Corium (NSDQ:CORI) announced that studies support its once-weekly Adlarity transdermal treatment for Alzheimer’s dementia.
Adlarity (donepezil transdermal system) demonstrated the ability to maintain equivalent daily exposure of donepezil when compared to oral formulations of donepezil, along with a favorable overall gastrointestinal (GI) side effect profile.
The treatment uses Corium’s proprietary Corplex technology, delivering continuous, controlled, and sustained release of a drug over a defined time. It represents the first and only once-weekly transdermal formulation of donepezil approved by the FDA, with an indication for patients with mild, moderate, or severe dementia of the Alzheimer’s type in 5 milligram per day (mg/day) or 10 mg/day once-weekly formulations.
Doses are placed by a patient or caregiver on a patient’s back, upper-outer thigh or upper buttocks. Boston-based Corium reported trial results for Adlarity in a poster (68981) at the Alzheimer’s Association International Conference 2022 in San Diego, according to a news release.
Corium plans for an initial Adlarity launch in early fall 2022, when it will be available for prescription and use. In 2023, the company will begin the national phase of the launch and further build out its commercial team in conjunction with Adlarity becoming covered by Medicare Part D.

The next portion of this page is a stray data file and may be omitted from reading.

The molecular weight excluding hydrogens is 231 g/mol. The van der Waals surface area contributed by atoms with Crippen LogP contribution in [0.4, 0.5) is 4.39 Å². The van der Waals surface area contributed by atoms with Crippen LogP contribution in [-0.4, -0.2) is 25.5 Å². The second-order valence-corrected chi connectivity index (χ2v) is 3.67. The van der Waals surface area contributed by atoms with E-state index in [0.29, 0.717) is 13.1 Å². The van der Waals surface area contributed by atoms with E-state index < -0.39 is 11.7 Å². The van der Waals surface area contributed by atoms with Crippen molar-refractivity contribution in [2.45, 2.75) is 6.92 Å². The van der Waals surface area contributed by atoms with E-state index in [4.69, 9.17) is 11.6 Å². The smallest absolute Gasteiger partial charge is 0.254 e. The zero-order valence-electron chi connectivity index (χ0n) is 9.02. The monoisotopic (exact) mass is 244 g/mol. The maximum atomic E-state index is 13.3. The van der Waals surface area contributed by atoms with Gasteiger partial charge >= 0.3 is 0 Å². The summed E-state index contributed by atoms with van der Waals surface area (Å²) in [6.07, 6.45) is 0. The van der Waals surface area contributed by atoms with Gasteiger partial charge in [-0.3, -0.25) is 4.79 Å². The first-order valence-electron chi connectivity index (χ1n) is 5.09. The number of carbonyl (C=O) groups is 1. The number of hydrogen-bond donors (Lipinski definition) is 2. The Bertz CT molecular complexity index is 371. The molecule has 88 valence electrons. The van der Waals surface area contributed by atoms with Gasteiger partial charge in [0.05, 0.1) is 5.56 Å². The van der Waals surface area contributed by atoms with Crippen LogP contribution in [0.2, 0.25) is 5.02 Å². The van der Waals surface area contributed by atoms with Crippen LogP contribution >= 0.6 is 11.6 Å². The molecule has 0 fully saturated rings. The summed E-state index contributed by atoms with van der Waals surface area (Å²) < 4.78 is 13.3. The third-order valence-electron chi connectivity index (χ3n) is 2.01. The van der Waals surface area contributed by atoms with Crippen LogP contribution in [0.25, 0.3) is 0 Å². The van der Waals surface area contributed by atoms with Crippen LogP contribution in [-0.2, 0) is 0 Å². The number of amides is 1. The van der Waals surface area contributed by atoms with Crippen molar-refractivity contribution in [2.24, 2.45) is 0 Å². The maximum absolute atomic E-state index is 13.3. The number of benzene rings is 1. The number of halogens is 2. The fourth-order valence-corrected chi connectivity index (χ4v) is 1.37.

“The study results demonstrated that convenient once-weekly Adlarity, which applies Corium’s proprietary Corplex technology, offers significant potential benefit to patients and caregivers because it is equivalent to an oral pill taken daily but offers a lower risk of troublesome GI side effects,” Charles Oh, Corium CMO, said in the release. “This evidence underscores why Adlarity is an important advance in the treatment options for adults with dementia due to Alzheimer’s disease.”
Adlarity delivers seven days of a consistent dose of donepezil through a patient’s skin, maintaining the level of medicine needed for effective treatment, Corium said. Transdermal delivery bypasses the digestive system, resulting in a lower possibility of GI side effects, whereas oral donepezil is absorbed through the digestive system and associated with significant GI side effects and fluctuations in drug concentration, the company noted.
“The doses of the once-weekly donepezil transdermal system were equivalent to oral donepezil on a milligram-per-day basis, and the safety profile of the transdermal system formulation, including the lower overall incidence of GI side effects, supports its use in treating patients with dementia of the Alzheimer’s type,” said Dr. Pierre N. Tariot, lead author of the AAIC 2022 poster and director of the Banner Alzheimer’s Institute in Phoenix, Ariz.
Investigators compared the extent of donepezil exposure from Adlarity against a once-daily oral formulation in 60 healthy adults in the phase 1 trial over treatment periods of five weeks each. Fewer gastrointestinal adverse events occurred with Adlarity than with the oral treatment (14.5% vs. 53.6%, respectively).